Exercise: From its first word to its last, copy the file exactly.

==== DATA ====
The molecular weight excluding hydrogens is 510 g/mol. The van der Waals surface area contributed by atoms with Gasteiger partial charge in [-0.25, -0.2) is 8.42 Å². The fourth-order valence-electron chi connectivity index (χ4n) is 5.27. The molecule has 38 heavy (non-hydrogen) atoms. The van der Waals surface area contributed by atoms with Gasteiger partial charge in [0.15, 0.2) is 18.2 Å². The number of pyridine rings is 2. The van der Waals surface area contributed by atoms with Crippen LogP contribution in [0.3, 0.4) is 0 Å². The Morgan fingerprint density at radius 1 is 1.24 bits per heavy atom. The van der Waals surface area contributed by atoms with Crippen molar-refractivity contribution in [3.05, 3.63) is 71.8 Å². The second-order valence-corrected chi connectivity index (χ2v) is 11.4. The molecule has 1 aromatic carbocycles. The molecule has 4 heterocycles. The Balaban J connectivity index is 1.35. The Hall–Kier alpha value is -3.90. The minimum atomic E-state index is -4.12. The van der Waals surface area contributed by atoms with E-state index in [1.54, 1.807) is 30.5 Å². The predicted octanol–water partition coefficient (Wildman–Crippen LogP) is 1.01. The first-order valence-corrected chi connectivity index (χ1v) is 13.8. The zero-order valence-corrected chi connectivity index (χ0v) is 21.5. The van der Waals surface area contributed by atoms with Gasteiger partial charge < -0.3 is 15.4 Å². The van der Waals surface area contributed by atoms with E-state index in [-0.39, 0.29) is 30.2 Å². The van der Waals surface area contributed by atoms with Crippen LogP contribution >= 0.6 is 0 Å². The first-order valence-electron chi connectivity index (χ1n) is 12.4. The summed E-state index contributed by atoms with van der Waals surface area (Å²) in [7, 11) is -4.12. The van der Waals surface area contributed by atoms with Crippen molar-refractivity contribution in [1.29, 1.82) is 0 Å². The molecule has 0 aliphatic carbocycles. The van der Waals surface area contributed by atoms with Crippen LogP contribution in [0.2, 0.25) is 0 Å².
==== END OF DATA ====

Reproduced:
The molecular weight excluding hydrogens is 510 g/mol. The van der Waals surface area contributed by atoms with Gasteiger partial charge in [-0.25, -0.2) is 8.42 Å². The fourth-order valence-electron chi connectivity index (χ4n) is 5.27. The molecule has 38 heavy (non-hydrogen) atoms. The van der Waals surface area contributed by atoms with Gasteiger partial charge in [0.15, 0.2) is 18.2 Å². The number of pyridine rings is 2. The van der Waals surface area contributed by atoms with Crippen LogP contribution in [0.3, 0.4) is 0 Å². The Morgan fingerprint density at radius 1 is 1.24 bits per heavy atom. The van der Waals surface area contributed by atoms with Crippen molar-refractivity contribution in [3.05, 3.63) is 71.8 Å². The second-order valence-corrected chi connectivity index (χ2v) is 11.4. The molecule has 1 aromatic carbocycles. The molecule has 4 heterocycles. The Balaban J connectivity index is 1.35. The Hall–Kier alpha value is -3.90. The minimum atomic E-state index is -4.12. The van der Waals surface area contributed by atoms with E-state index in [1.54, 1.807) is 30.5 Å². The predicted octanol–water partition coefficient (Wildman–Crippen LogP) is 1.01. The first-order valence-corrected chi connectivity index (χ1v) is 13.8. The zero-order valence-corrected chi connectivity index (χ0v) is 21.5. The van der Waals surface area contributed by atoms with Gasteiger partial charge < -0.3 is 15.4 Å². The van der Waals surface area contributed by atoms with E-state index in [-0.39, 0.29) is 30.2 Å². The van der Waals surface area contributed by atoms with Crippen LogP contribution >= 0.6 is 0 Å². The first-order valence-electron chi connectivity index (χ1n) is 12.4. The summed E-state index contributed by atoms with van der Waals surface area (Å²) in [7, 11) is -4.12. The van der Waals surface area contributed by atoms with Crippen molar-refractivity contribution in [1.29, 1.82) is 0 Å². The molecule has 0 aliphatic carbocycles. The van der Waals surface area contributed by atoms with Crippen LogP contribution in [0.2, 0.25) is 0 Å².